Academic Freedom, Individual or Institutional?
Rabban, David M., Academe
Most federal courts agree that academic freedom is a First Amendment right. But whose right is it?
Can a legislature require professors at state universities to obtain permission from an administrator before using a university computer to search for teaching materials or scholarship "having sexually explicit content"? Can a public university compel a professor to change a student grade, cover prescribed material, or limit potentially offensive classroom or artistic expression that the faculty member defends on professional grounds? Federal courts have addressed such questions at an increasing rate in recent years. Their answers have brought attention to the relationship and potential tension between the academic freedom of an individual professor and the academic freedom of the university as an institution, an issue that had been lurking in legal decisions ever since the U.S. Supreme Court originally identified academic freedom as a form of speech that the First Amendment protects against abridgment by the state.
Judicial Origins of Academic Freedom
Government investigations into the loyalty of professors during the McCarthy period of the 1950s prompted the cases in which the Supreme Court first recognized academic freedom as a distinctive First Amendment liberty. The professors who were the litigants in those cases did not differentiate between individual and institutional academic freedom. Rather, as the AAUP maintained in 1959 when it filed its initial Supreme Court brief on the subject of academic freedom, they perceived university autonomy from the state as a necessary condition for the academic freedom of professors.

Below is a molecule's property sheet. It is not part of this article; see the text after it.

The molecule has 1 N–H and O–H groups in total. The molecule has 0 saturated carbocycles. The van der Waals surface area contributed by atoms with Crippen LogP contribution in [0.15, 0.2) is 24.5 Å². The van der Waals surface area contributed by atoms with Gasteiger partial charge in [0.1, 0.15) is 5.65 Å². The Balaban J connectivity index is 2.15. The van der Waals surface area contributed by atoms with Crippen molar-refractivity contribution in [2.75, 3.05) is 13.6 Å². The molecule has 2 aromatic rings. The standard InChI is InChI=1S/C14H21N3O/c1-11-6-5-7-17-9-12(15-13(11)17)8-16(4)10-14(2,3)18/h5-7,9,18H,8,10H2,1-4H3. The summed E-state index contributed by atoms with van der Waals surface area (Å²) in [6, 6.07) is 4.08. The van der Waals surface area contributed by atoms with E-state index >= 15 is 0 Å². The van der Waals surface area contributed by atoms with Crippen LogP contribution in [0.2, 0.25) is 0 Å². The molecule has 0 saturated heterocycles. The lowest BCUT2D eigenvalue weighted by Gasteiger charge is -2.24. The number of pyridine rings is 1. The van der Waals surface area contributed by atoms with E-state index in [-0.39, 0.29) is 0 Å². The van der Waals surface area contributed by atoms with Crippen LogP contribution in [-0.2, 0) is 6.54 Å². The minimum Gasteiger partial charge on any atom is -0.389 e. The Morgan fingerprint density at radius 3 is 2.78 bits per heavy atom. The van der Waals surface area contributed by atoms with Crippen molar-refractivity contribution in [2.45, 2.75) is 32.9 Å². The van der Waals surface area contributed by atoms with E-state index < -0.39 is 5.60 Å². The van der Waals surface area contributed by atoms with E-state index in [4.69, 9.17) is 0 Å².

In its two most important decisions defining academic freedom, the Supreme Court focused on individual professors. The Court first incorporated academic freedom into the First Amendment in a 1957 case initiated when Paul Sweezy, a lecturer at the University of New Hampshire, refused to answer questions from the state attorney general about the content of his lectures. In Sweezy v. New Hampshire, Chief Justice Earl Warren's plurality opinion maintained that this government inquiry "unquestionably was an invasion" of Sweezy's First Amendment "liberties in the areas of academic freedom and political expression-areas in which the government should be extremely reluctant to tread." In this passage, Warren attached the liberties of academic freedom and political expression to Sweezy as an individual.
Keyishian v. Board of Regents, decided in 1967, was the Supreme Court's next significant discussion of the protection afforded academic freedom under the First Amendment. The majority in Keyishian relied on Sweezy while declaring unconstitutional a complex system of New York statutes and regulations designed "to prevent the appointment or retention of 'subversive' persons in state employment." After quoting from Warren's opinion in Sweezy, the majority emphasized that academic freedom is "a special concern of the First Amendment." In Keyishian, as in Sweezy, the Court focused on the academic freedom of the individual professors who challenged the unconstitutional state action.
While recognizing academic freedom as a First Amendment liberty of professors in Sweezy and Keyishian, the Court also observed the importance of preserving what ChiefJustice Warren called "the essentiality of freedom in the community of American universities." It agreed with the AAUP that the academic freedom of professors depends to a substantial extent on the independence of the university from the state. Justice Felix Frankfurter, who had been a professor and an active member of the AAUP at Harvard Law School before his appointment to the Court, wrote a concurring opinion in Sweezy that emphasized the close connection between university autonomy and academic freedom. "Any government intrusion into the intellectual life of a university," he warned, would jeopardize the essential functions of professors. …